Jesus’ Triumphal Entry (Holy Week Devotional - Monday)
Jesus’ Triumphal Entry
Holy Week Devotional - Monday
READ (Matthew 21:1-11)
As they approached Jerusalem and came to Bethphage on the Mount of Olives, Jesus sent two disciples, 2 saying to them, “Go to the village ahead of you, and at once you will find a donkey tied there, with her colt by her. Untie them and bring them to me. 3 If anyone says anything to you, say that the Lord needs them, and he will send them right away.” 4 This took place to fulfill what was spoken through the prophet: 5 “Say to Daughter Zion, ‘See, your king comes to you, gentle and riding on a donkey, and on a colt, the foal of a donkey.’”6 The disciples went and did as Jesus had instructed them. 7 They brought the donkey and the colt and placed their cloaks on them for Jesus to sit on. 8 A very large crowd spread their cloaks on the road, while others cut branches from the trees and spread them on the road. 9 The crowds that went ahead of him and those that followed shouted, “Hosanna to the Son of David!” “Blessed is he who comes in the name of the Lord!” “Hosanna in the highest heaven!” 10 When Jesus entered Jerusalem, the whole city was stirred and asked, “Who is this?” 11 The crowds answered, “This is Jesus, the prophet from Nazareth in Galilee.”
CONSIDER (From My Utmost For His Highest by Oswald Chambers)
Jesus, knowing what was to come, rode into Jerusalem during Passover and identifies Himself as the sacrificial lamb. Jesus was aware of the brutality and suffering that were before Him, but He was nonetheless obedient to His Father’s will. His purpose was unshakable. He set in motion His own death through crucifixion in order for us to have access to life with His Father through Him.
God called Jesus Christ to what seemed absolute disaster. And Jesus Christ called His disciples to see Him put to death, leading every one of them to the place where their hearts were broken. His life was an absolute failure from every standpoint except God’s. But what seemed to be failure from man’s standpoint was a triumph from God’s standpoint, because God’s purpose is never the same as man’s purpose.
This bewildering call of God comes into our lives as well. The call of God can never be understood absolutely or explained externally; it is a call that can only be perceived and understood internally by our true inner-nature. The call of God is like the call of the sea—no one hears it except the person who has the nature of the sea in him. What God calls us to cannot be definitely stated, because His call is simply to be His friend to accomplish His own purposes. Our real test is in truly believing that God knows what He desires. The things that happen do not happen by chance—they happen entirely by the decree of God. God is sovereignly working out His own purposes. If we are in fellowship and oneness with God and recognize that He is taking us into His purposes, then we will no longer strive to find out what His purposes are. As we grow in the Christian life, it becomes simpler to us, because we are less inclined to say, “I wonder why God allowed this or that?” And we begin to see that the compelling purpose of God lies behind everything in life, and that God is divinely shaping us into oneness with that purpose. A Christian is someone who trusts in the knowledge and the wisdom of God, not in his own abilities. If we have a purpose of our own, it destroys the simplicity and the calm, relaxed pace which should be characteristic of the children of God.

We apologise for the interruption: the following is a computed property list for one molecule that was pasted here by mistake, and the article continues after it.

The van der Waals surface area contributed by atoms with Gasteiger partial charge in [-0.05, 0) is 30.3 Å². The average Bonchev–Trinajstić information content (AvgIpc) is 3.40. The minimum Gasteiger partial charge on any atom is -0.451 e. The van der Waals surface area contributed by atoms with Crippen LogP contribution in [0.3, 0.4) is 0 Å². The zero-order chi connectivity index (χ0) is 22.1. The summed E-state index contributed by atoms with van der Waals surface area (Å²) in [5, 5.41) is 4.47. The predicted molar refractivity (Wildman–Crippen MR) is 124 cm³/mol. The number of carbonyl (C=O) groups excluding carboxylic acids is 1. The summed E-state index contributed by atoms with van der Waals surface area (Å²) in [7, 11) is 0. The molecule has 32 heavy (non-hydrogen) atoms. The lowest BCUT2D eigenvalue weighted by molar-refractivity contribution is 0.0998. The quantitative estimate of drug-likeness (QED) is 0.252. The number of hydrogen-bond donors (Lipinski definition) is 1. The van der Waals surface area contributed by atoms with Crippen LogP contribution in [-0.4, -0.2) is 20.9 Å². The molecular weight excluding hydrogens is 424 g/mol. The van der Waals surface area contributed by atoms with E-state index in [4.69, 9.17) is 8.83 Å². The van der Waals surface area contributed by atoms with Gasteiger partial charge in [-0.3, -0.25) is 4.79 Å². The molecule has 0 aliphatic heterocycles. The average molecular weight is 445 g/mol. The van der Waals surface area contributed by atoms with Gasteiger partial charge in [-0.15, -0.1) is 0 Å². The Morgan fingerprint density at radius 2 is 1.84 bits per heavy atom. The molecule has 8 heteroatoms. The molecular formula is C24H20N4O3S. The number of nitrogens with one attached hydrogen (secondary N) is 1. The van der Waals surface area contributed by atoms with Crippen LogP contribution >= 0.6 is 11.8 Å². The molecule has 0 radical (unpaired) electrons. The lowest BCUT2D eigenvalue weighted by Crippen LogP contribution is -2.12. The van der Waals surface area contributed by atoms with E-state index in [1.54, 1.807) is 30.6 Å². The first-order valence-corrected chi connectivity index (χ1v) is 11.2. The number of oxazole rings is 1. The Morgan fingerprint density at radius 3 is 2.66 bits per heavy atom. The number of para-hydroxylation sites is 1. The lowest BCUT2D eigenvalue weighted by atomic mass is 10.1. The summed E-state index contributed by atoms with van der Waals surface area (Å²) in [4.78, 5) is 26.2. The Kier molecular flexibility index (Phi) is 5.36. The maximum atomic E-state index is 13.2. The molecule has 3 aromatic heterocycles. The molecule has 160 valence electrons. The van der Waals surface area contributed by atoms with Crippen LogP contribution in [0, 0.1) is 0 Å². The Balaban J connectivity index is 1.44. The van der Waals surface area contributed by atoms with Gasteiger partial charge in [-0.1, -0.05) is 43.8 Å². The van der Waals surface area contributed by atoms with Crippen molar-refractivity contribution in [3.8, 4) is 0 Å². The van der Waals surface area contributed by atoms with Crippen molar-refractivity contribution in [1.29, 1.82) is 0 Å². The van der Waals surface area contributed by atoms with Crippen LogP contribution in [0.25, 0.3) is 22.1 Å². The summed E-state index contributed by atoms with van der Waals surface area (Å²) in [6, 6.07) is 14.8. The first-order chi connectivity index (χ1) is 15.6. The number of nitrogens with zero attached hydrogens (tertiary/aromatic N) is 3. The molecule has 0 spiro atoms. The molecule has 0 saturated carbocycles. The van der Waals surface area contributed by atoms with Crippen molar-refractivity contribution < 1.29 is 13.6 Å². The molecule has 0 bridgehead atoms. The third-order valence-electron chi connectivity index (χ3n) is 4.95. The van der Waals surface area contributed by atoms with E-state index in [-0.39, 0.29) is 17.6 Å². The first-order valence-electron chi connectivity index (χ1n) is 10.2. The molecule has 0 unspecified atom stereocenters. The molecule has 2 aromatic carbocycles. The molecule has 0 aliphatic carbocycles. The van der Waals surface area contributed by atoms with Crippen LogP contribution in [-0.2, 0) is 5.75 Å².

Try fasting from all non-work related media like internet, TV, and video games.
Pray that God would give you the grace to fully enter into the story of the Holy Week. Don’t just go through the motions of worship during this season. Ask God to help you experience the fullness of this incredible week with Jesus.
Have your children imagine being in the crowd as Jesus is walking by on a donkey. Ask them to imagine the sounds, the smells, the feel of being in this crowd. What do they see? What do they hear? What emotions do they feel as they see Jesus walking by?